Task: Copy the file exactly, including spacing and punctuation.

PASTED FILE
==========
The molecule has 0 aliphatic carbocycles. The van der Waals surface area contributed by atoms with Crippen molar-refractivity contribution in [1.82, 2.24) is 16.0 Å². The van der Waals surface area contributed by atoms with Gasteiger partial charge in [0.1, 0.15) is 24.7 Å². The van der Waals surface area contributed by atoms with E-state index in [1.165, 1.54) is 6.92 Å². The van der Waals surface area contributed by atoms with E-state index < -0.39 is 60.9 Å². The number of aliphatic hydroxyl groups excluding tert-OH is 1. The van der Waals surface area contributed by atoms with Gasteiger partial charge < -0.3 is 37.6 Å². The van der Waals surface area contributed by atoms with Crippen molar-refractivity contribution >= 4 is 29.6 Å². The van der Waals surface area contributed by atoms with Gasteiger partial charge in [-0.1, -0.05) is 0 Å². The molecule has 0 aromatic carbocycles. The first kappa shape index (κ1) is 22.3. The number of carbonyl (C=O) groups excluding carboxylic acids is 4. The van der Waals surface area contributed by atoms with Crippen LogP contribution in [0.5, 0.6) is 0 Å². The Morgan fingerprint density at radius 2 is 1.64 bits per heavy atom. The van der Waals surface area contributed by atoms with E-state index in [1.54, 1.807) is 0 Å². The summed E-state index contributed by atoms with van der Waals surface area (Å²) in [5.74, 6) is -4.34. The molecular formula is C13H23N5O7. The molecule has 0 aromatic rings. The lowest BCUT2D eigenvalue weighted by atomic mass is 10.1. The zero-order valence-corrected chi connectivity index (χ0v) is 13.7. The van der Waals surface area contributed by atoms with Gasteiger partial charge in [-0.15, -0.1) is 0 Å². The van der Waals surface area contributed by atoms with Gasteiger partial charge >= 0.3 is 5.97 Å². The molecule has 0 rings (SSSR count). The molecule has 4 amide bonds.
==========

The molecule has 0 aliphatic carbocycles. The van der Waals surface area contributed by atoms with Crippen molar-refractivity contribution in [1.82, 2.24) is 16.0 Å². The van der Waals surface area contributed by atoms with Gasteiger partial charge in [0.1, 0.15) is 24.7 Å². The van der Waals surface area contributed by atoms with E-state index in [1.165, 1.54) is 6.92 Å². The van der Waals surface area contributed by atoms with E-state index < -0.39 is 60.9 Å². The number of aliphatic hydroxyl groups excluding tert-OH is 1. The van der Waals surface area contributed by atoms with Gasteiger partial charge < -0.3 is 37.6 Å². The van der Waals surface area contributed by atoms with Crippen molar-refractivity contribution >= 4 is 29.6 Å². The van der Waals surface area contributed by atoms with Gasteiger partial charge in [-0.1, -0.05) is 0 Å². The molecule has 0 aromatic carbocycles. The first kappa shape index (κ1) is 22.3. The number of carbonyl (C=O) groups excluding carboxylic acids is 4. The van der Waals surface area contributed by atoms with Crippen LogP contribution in [0.5, 0.6) is 0 Å². The Morgan fingerprint density at radius 2 is 1.64 bits per heavy atom. The van der Waals surface area contributed by atoms with E-state index in [1.54, 1.807) is 0 Å². The summed E-state index contributed by atoms with van der Waals surface area (Å²) in [5.74, 6) is -4.34. The molecular formula is C13H23N5O7. The molecule has 0 aromatic rings. The lowest BCUT2D eigenvalue weighted by atomic mass is 10.1. The zero-order valence-corrected chi connectivity index (χ0v) is 13.7. The van der Waals surface area contributed by atoms with Gasteiger partial charge in [-0.15, -0.1) is 0 Å². The van der Waals surface area contributed by atoms with Gasteiger partial charge >= 0.3 is 5.97 Å². The molecule has 0 rings (SSSR count). The molecule has 4 amide bonds.